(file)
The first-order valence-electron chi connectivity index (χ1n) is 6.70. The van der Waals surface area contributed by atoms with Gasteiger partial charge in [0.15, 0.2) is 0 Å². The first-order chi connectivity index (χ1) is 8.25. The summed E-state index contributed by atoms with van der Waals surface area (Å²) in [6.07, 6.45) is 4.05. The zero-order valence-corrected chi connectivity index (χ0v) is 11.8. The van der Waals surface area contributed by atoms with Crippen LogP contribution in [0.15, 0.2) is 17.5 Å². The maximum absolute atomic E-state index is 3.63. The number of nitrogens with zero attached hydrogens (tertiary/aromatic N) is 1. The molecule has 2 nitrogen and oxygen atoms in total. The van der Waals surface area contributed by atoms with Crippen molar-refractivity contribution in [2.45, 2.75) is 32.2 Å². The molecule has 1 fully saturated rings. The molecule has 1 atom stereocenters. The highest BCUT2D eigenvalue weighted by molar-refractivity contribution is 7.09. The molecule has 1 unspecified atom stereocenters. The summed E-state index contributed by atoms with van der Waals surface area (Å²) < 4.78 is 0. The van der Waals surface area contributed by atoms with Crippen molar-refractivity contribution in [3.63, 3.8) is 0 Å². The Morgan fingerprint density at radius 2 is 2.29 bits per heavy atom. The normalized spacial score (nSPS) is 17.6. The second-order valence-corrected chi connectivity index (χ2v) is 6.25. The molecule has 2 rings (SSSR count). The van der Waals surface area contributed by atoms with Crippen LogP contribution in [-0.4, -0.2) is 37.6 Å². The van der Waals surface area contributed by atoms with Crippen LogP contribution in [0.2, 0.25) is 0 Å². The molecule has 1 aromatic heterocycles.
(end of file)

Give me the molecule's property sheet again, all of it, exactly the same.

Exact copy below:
The first-order valence-electron chi connectivity index (χ1n) is 6.70. The van der Waals surface area contributed by atoms with Gasteiger partial charge in [0.15, 0.2) is 0 Å². The first-order chi connectivity index (χ1) is 8.25. The summed E-state index contributed by atoms with van der Waals surface area (Å²) in [6.07, 6.45) is 4.05. The zero-order valence-corrected chi connectivity index (χ0v) is 11.8. The van der Waals surface area contributed by atoms with Crippen LogP contribution in [0.15, 0.2) is 17.5 Å². The maximum absolute atomic E-state index is 3.63. The number of nitrogens with zero attached hydrogens (tertiary/aromatic N) is 1. The molecule has 2 nitrogen and oxygen atoms in total. The van der Waals surface area contributed by atoms with Crippen molar-refractivity contribution in [2.45, 2.75) is 32.2 Å². The molecule has 1 fully saturated rings. The molecule has 1 atom stereocenters. The highest BCUT2D eigenvalue weighted by molar-refractivity contribution is 7.09. The molecule has 1 unspecified atom stereocenters. The summed E-state index contributed by atoms with van der Waals surface area (Å²) < 4.78 is 0. The van der Waals surface area contributed by atoms with Crippen molar-refractivity contribution in [3.63, 3.8) is 0 Å². The Morgan fingerprint density at radius 2 is 2.29 bits per heavy atom. The normalized spacial score (nSPS) is 17.6. The second-order valence-corrected chi connectivity index (χ2v) is 6.25. The molecule has 2 rings (SSSR count). The van der Waals surface area contributed by atoms with Crippen LogP contribution in [-0.4, -0.2) is 37.6 Å². The van der Waals surface area contributed by atoms with Crippen LogP contribution in [0.2, 0.25) is 0 Å². The molecule has 1 aromatic heterocycles.